There are a few issues to address here and no it does not involve paying Microsoft an extra $200. That would be a little silly. So lets start from the beginning because this is not new with Windows 10. It was actually introduced in Windows 8.1 with a very specific criteria that has to be met.
Before Windows 8.1 automatically enables Device Encryption, the following must be true:
- The Windows device “must support connected standby and meet the Windows Hardware Certification Kit (HCK) requirements for TPM and SecureBoot on ConnectedStandby systems.” (Source) Older Windows PCs won’t support this feature, while new Windows 8.1 devices you pick up will have this feature enabled by default.
- When Windows 8.1 installs cleanly and the computer is prepared, device encryption is “initialized” on the system drive and other internal drives. Windows uses a clear key at this point, which is removed later when the recovery key is successfully backed up.
- The PC’s user must log in with a Microsoft account with administrator privileges or join the PC to a domain. If a Microsoft account is used, a recovery key will be backed up to Microsoft’s servers and encryption will be enabled. If a domain account is used, a recovery key will be backed up to Active Directory Domain Services and encryption will be enabled.
So if your pc does not meet these modern standards and you score and upgrade to Windows 10 home. No it won't self encrypt and you will be using a Windows 10 device that is unencrypted. If it does meet those standards then yes it will automatically encrypt and upload the recovery key to OneDrive assuming you logged into a Microsoft account.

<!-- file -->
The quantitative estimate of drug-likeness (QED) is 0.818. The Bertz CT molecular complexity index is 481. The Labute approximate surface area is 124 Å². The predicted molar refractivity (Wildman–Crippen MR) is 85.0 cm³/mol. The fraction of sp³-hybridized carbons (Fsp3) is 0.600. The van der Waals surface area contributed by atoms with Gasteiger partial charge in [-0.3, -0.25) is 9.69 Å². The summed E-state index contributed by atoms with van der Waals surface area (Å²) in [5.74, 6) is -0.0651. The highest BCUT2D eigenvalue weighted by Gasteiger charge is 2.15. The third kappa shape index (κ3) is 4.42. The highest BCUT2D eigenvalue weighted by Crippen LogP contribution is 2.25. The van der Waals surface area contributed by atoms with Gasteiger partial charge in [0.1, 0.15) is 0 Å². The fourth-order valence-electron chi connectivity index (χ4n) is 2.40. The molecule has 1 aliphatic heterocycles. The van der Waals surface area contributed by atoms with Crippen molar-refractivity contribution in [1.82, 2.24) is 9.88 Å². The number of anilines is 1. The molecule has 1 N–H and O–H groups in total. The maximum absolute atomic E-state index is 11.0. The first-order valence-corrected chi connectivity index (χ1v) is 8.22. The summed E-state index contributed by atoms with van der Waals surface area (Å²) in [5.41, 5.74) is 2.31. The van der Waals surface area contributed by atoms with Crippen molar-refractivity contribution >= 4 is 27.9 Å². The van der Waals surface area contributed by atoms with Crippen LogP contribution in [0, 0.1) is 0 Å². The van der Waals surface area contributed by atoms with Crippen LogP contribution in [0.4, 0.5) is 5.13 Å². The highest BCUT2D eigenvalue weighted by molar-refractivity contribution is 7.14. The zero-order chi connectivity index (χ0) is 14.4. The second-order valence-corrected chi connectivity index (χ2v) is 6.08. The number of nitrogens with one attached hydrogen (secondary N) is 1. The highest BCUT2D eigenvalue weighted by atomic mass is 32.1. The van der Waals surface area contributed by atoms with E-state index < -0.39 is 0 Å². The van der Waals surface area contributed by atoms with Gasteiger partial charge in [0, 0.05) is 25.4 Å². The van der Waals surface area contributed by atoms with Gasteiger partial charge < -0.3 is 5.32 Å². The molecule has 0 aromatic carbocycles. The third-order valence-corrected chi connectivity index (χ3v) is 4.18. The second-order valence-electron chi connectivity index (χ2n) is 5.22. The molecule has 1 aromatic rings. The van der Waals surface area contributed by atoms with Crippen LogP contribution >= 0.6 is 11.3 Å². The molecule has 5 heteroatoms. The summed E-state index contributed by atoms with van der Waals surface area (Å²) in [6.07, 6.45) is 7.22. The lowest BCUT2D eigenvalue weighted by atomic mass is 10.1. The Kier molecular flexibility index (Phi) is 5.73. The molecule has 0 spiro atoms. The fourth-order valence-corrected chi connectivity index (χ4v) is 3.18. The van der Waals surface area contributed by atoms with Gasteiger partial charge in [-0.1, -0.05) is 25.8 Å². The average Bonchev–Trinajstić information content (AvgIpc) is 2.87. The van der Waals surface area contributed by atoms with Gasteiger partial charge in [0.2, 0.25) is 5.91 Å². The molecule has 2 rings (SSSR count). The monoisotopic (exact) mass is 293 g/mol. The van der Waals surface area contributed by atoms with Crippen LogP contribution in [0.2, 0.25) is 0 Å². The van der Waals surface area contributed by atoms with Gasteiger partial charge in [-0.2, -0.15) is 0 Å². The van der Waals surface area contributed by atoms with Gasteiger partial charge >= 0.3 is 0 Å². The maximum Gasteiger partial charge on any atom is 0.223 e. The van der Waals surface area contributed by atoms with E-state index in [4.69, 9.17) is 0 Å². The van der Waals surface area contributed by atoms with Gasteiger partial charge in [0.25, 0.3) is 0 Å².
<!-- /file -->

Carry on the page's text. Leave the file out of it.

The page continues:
So lets get real for a second. If you are worried that now your secret "Golden Key" is out on OneDrive. You can easily enough remove it and regenerate a new recovery key. Also mind you the default for Bitlocker is AES128. I don't go less that AES256 on any of my systems.
1. Go to this Microsoft FAQ and click on the question How can I get my Bitlocker recovery key. It will contain a direct link to take you to your recovery key. Once you are logged in. Just remove it. If you get a page saying no bitlocker key exists then you are good to go.
2. Verify your computer is even encrypted. Open up a elevated command prompt and type in the following.
This should pull back some info similar to this:
As you can see this drive is not encrypted. There is no bitlocker version and it is running Windows 10 home. I'll get to what I am going to do with my unencrypted laptop in a minute.
If your drive is encrypted and you did have to do a removal of your key from OneDrive then do step 3.
3. Regenerate your recovery key. No decryption necessary.